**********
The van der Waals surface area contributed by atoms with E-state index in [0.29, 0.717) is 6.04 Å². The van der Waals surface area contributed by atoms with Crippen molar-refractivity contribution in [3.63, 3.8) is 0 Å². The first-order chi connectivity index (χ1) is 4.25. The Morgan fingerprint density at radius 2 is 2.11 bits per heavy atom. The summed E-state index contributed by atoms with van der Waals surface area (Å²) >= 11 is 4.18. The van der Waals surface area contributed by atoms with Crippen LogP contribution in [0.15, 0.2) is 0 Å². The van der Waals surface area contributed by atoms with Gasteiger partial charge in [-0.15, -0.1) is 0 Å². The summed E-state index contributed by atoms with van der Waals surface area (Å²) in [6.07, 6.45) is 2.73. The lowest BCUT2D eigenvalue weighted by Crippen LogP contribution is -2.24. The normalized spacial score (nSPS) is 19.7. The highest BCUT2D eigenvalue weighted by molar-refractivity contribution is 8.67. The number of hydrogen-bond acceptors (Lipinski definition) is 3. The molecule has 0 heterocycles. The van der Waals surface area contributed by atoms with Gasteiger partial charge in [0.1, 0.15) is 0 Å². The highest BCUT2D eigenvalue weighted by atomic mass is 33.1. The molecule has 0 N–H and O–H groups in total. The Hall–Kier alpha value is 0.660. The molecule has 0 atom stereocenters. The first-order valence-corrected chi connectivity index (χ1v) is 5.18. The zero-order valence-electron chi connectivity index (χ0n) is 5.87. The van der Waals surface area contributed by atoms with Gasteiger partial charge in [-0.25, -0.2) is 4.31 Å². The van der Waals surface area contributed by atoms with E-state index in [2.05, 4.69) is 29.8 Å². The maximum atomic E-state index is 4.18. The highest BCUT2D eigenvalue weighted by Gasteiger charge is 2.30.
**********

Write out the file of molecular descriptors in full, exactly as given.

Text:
The van der Waals surface area contributed by atoms with E-state index in [0.29, 0.717) is 6.04 Å². The van der Waals surface area contributed by atoms with Crippen molar-refractivity contribution in [3.63, 3.8) is 0 Å². The first-order chi connectivity index (χ1) is 4.25. The Morgan fingerprint density at radius 2 is 2.11 bits per heavy atom. The summed E-state index contributed by atoms with van der Waals surface area (Å²) >= 11 is 4.18. The van der Waals surface area contributed by atoms with Crippen LogP contribution in [0.15, 0.2) is 0 Å². The van der Waals surface area contributed by atoms with Gasteiger partial charge in [-0.15, -0.1) is 0 Å². The summed E-state index contributed by atoms with van der Waals surface area (Å²) in [6.07, 6.45) is 2.73. The lowest BCUT2D eigenvalue weighted by Crippen LogP contribution is -2.24. The normalized spacial score (nSPS) is 19.7. The highest BCUT2D eigenvalue weighted by molar-refractivity contribution is 8.67. The number of hydrogen-bond acceptors (Lipinski definition) is 3. The molecule has 0 heterocycles. The van der Waals surface area contributed by atoms with Gasteiger partial charge in [0.1, 0.15) is 0 Å². The highest BCUT2D eigenvalue weighted by atomic mass is 33.1. The molecule has 0 N–H and O–H groups in total. The Hall–Kier alpha value is 0.660. The molecule has 0 atom stereocenters. The first-order valence-corrected chi connectivity index (χ1v) is 5.18. The zero-order valence-electron chi connectivity index (χ0n) is 5.87. The van der Waals surface area contributed by atoms with Gasteiger partial charge in [-0.25, -0.2) is 4.31 Å². The van der Waals surface area contributed by atoms with E-state index in [2.05, 4.69) is 29.8 Å². The maximum atomic E-state index is 4.18. The highest BCUT2D eigenvalue weighted by Gasteiger charge is 2.30.